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With the December decision by a UK court overturning an earlier ruling against extradition, it’s looking increasingly likely that Julian Assange will return to the U.S. to face charges related to Wikileaks’ 2009-10 publication of over 700,000 documents that Chelsea Manning stole from the U.S. military. For both legal and political reasons, the Biden administration’s decision to pursue this prosecution is a serious mistake.
As a matter of law, Assange has been charged with one count of conspiracy to commit computer intrusion. But Assange did not conspire to hack U.S. computers — Manning already had access. Assange’s failed attempt to help generate a password to log in through another account was for the purpose of hiding Manning’s identity, not gaining access to the files.
Journalists not only frequently encourage sources to divulge information; they also help sources hide their identities. Indeed, journalists are obligated to do so when sources face “danger, retribution or other harm,” according to the Society of Professional Journalists’ Code of Ethics. The New York Times, e.g., maintains a web page giving advice and encouragement of precisely that kind: nytimes.com/tips.
Assange is also charged with 17 counts of espionage, but no reasonable person can interpret what Assange did as espionage. Unlike Israeli spy Jonathan Pollard, Assange, so far as we know, did not act as the agent of a foreign power. He did not sell or attempt to sell the purloined documents he acquired. He simply made them publicly available through Wikileaks. It’s not illegal to do that; nor should it be.
Politicians and laypeople alike should remember that the press serves the citizens, not the government. As the Supreme Court explained in its Pentagon Papers ruling: “The press was protected [by the Founders] so that it could bare the secrets of government and inform the people. Only a free and unrestrained press can effectively expose deception in government. And paramount among the responsibilities of a free press is the duty to prevent any part of the government from deceiving the people and sending them off to distant lands to die of foreign fevers and foreign shot and shell.”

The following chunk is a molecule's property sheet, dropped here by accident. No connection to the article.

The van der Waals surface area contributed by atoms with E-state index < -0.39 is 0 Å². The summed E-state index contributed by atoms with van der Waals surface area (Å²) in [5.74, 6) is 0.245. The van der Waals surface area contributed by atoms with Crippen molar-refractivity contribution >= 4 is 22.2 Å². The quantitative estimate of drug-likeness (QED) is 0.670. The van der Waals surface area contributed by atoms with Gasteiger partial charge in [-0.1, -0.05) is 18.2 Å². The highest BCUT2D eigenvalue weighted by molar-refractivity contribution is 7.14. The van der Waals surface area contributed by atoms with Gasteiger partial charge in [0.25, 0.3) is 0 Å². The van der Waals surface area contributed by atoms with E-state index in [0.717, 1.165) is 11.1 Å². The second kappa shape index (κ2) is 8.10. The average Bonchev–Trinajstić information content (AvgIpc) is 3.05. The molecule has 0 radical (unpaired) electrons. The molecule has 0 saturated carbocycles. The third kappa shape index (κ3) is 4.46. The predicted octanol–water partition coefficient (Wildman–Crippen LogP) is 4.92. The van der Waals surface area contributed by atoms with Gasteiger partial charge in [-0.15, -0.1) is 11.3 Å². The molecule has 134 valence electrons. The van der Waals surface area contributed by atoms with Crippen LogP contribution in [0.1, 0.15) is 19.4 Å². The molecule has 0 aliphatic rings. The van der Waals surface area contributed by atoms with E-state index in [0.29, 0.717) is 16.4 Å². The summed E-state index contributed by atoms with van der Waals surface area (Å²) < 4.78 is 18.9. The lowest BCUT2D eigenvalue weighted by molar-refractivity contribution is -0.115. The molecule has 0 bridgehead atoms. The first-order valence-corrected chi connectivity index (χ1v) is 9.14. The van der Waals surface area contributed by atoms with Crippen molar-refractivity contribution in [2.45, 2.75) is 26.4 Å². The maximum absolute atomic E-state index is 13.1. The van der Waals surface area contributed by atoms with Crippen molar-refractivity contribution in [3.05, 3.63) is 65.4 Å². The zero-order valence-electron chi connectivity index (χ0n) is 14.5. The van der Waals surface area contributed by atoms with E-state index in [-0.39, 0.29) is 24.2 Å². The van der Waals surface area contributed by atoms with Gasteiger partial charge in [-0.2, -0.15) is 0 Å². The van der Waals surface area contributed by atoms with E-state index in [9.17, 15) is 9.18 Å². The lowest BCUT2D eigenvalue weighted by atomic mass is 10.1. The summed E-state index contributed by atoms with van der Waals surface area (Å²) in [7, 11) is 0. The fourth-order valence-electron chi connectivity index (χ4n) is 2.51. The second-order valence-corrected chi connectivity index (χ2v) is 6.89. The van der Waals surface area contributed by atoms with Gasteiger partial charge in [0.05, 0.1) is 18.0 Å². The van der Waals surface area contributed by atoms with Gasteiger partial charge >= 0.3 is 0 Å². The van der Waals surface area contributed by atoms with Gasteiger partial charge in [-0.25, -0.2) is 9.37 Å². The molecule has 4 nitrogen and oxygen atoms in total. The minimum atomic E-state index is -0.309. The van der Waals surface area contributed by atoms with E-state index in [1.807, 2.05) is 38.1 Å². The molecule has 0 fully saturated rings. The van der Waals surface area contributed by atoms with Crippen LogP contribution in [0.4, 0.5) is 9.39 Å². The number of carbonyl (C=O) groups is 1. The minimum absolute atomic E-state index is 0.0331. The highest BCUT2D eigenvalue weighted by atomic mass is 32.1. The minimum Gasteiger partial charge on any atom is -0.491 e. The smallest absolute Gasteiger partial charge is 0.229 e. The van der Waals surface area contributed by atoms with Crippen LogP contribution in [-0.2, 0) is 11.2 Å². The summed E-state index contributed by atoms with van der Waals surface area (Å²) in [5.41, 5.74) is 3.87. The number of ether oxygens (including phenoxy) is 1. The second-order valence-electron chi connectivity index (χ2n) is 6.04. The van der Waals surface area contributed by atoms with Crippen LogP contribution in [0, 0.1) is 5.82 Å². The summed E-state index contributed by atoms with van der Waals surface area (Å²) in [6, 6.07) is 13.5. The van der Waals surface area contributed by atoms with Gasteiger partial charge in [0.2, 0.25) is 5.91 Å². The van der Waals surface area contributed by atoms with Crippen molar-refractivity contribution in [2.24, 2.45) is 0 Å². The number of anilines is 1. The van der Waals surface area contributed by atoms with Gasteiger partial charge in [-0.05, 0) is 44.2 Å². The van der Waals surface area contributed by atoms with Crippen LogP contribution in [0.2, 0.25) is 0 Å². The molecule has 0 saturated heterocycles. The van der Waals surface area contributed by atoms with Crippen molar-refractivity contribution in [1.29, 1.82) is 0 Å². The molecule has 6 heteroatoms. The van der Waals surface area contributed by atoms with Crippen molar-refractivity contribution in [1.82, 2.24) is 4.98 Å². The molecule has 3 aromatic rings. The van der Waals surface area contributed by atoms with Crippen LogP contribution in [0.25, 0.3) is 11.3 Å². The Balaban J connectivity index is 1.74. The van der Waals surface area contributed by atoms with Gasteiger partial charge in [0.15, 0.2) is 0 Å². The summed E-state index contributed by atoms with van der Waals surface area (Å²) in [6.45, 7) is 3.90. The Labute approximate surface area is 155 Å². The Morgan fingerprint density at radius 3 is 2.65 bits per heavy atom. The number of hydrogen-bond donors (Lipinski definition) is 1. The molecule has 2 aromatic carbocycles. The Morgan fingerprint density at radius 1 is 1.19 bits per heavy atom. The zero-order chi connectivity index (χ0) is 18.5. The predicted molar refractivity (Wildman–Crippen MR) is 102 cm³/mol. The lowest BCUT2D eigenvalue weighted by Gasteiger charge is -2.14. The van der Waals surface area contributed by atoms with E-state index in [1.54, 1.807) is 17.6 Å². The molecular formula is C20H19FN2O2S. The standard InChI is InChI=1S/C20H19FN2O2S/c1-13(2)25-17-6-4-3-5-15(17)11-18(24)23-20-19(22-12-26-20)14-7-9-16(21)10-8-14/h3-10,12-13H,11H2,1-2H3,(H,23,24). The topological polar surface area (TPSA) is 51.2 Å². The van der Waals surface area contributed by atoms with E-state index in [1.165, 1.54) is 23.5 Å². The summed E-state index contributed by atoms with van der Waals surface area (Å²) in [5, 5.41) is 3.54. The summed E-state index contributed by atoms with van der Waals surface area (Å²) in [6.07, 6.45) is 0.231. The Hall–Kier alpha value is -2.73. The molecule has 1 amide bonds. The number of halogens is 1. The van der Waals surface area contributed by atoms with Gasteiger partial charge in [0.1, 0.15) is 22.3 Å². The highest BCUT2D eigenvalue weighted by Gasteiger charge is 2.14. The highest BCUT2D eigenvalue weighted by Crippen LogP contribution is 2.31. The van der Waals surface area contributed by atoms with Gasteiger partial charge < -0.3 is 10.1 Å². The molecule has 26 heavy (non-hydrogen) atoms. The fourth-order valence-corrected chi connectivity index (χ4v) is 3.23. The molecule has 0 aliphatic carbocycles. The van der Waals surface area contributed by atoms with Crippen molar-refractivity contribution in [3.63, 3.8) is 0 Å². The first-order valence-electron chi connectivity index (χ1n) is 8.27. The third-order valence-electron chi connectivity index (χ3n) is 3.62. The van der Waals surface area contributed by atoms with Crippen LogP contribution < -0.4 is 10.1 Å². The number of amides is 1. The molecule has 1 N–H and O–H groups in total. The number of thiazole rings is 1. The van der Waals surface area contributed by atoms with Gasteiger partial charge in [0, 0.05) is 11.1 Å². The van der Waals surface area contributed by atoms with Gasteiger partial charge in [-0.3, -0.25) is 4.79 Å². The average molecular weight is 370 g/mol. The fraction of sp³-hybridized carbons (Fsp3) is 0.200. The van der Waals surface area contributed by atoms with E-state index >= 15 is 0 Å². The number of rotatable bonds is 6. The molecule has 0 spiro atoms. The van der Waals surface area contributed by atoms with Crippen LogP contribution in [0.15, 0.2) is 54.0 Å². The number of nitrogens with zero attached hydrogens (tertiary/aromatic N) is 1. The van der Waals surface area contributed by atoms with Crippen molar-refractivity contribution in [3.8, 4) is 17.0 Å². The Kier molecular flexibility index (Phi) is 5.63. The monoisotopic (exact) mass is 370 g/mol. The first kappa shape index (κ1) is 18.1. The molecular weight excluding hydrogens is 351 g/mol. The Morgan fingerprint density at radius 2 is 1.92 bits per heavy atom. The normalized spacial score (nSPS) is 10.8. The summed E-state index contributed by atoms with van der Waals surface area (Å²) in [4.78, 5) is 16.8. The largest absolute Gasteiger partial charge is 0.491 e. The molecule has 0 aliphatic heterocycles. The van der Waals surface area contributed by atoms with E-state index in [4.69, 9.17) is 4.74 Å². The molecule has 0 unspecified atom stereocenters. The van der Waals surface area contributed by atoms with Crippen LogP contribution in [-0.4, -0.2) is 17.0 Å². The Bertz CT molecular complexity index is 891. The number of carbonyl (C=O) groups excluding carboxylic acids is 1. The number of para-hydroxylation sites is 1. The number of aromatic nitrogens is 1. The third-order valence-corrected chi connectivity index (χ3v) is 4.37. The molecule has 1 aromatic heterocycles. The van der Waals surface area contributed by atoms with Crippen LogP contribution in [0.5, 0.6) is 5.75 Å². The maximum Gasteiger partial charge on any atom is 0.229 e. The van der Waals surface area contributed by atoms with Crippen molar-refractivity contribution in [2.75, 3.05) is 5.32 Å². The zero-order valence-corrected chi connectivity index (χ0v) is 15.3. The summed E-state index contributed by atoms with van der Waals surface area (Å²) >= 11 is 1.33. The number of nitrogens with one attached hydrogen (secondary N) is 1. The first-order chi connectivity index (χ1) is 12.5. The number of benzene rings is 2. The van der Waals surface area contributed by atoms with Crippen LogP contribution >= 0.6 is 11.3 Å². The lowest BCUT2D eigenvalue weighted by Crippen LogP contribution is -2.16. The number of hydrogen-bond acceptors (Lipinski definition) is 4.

Many have claimed that Assange placed U.S. personnel and agents in danger, but the government acquitted Manning of aiding the enemy. And while a few diplomatic careers were damaged, no evidence shows that the leak resulted in deaths or injuries.
On the other hand, the documents Manning gave Assange detail apparent war crimes, such as the torture of prisoners and unlawful attacks on Iraqi civilians. That information clearly serves U.S. citizens as a brake on state power.
It’s also important to remember that foreigners are not U.S. vassals. While it may be unpleasant for us to acknowledge, as a foreigner politically opposed to the U.S. wars against Iraq and Afghanistan, Assange is under absolutely no obligation to respect the U.S. military’s secrecy classifications.
Furthermore, the motive for the prosecution seems based on revenge, not rule of law. In 2016 — after the Obama administration decided not to prosecute Assange because of the First Amendment implications — Assange leaked John Podesta’s emails, which exposed Democratic Party malfeasance in undermining the progressive upsurge led by Bernie Sanders. That information may have contributed to Hillary Clinton failing to ascend to the Presidency.
In light of the enraged frustration Democrats suffered in the wake of their catastrophic loss in 2016, it’s not unreasonable to suspect that the Biden administration’s decision to prosecute Assange on grounds the Obama administration rejected is motivated by a lust for partisan retribution and not impartial devotion to justice.
James Miller teaches journalism and civil rights law at duPont Manual High School.
Peter S. Fosl is a professor of philosophy at Transylvania University.
This article originally appeared on Louisville Courier Journal: Why the prosecution of Julian Assange is a mistake | Opinion